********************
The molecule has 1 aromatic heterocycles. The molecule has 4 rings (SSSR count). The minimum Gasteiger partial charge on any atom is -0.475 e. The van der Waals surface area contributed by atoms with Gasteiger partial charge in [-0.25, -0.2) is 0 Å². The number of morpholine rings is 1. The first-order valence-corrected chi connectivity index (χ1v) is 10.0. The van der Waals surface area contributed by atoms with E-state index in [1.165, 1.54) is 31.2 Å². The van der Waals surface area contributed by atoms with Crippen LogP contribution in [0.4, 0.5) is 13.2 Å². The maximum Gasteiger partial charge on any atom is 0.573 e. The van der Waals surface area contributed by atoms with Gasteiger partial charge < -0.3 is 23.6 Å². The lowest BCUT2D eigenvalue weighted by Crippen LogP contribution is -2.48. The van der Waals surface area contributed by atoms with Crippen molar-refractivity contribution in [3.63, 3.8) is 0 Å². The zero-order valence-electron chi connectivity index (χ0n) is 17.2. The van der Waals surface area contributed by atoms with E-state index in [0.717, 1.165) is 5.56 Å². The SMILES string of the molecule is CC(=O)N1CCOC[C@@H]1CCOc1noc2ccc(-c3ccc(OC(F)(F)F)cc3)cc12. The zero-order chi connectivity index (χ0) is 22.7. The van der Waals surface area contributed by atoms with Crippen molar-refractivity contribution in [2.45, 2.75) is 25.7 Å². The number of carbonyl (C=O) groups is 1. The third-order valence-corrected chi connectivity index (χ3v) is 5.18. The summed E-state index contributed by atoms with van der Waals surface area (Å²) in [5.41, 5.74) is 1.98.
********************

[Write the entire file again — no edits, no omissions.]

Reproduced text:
The molecule has 1 aromatic heterocycles. The molecule has 4 rings (SSSR count). The minimum Gasteiger partial charge on any atom is -0.475 e. The van der Waals surface area contributed by atoms with Gasteiger partial charge in [-0.25, -0.2) is 0 Å². The number of morpholine rings is 1. The first-order valence-corrected chi connectivity index (χ1v) is 10.0. The van der Waals surface area contributed by atoms with E-state index in [1.165, 1.54) is 31.2 Å². The van der Waals surface area contributed by atoms with Crippen LogP contribution in [0.4, 0.5) is 13.2 Å². The maximum Gasteiger partial charge on any atom is 0.573 e. The van der Waals surface area contributed by atoms with Gasteiger partial charge < -0.3 is 23.6 Å². The lowest BCUT2D eigenvalue weighted by Crippen LogP contribution is -2.48. The van der Waals surface area contributed by atoms with Crippen molar-refractivity contribution in [3.63, 3.8) is 0 Å². The zero-order valence-electron chi connectivity index (χ0n) is 17.2. The van der Waals surface area contributed by atoms with E-state index in [0.717, 1.165) is 5.56 Å². The SMILES string of the molecule is CC(=O)N1CCOC[C@@H]1CCOc1noc2ccc(-c3ccc(OC(F)(F)F)cc3)cc12. The zero-order chi connectivity index (χ0) is 22.7. The van der Waals surface area contributed by atoms with Crippen molar-refractivity contribution in [2.45, 2.75) is 25.7 Å². The number of carbonyl (C=O) groups is 1. The third-order valence-corrected chi connectivity index (χ3v) is 5.18. The summed E-state index contributed by atoms with van der Waals surface area (Å²) in [5.41, 5.74) is 1.98.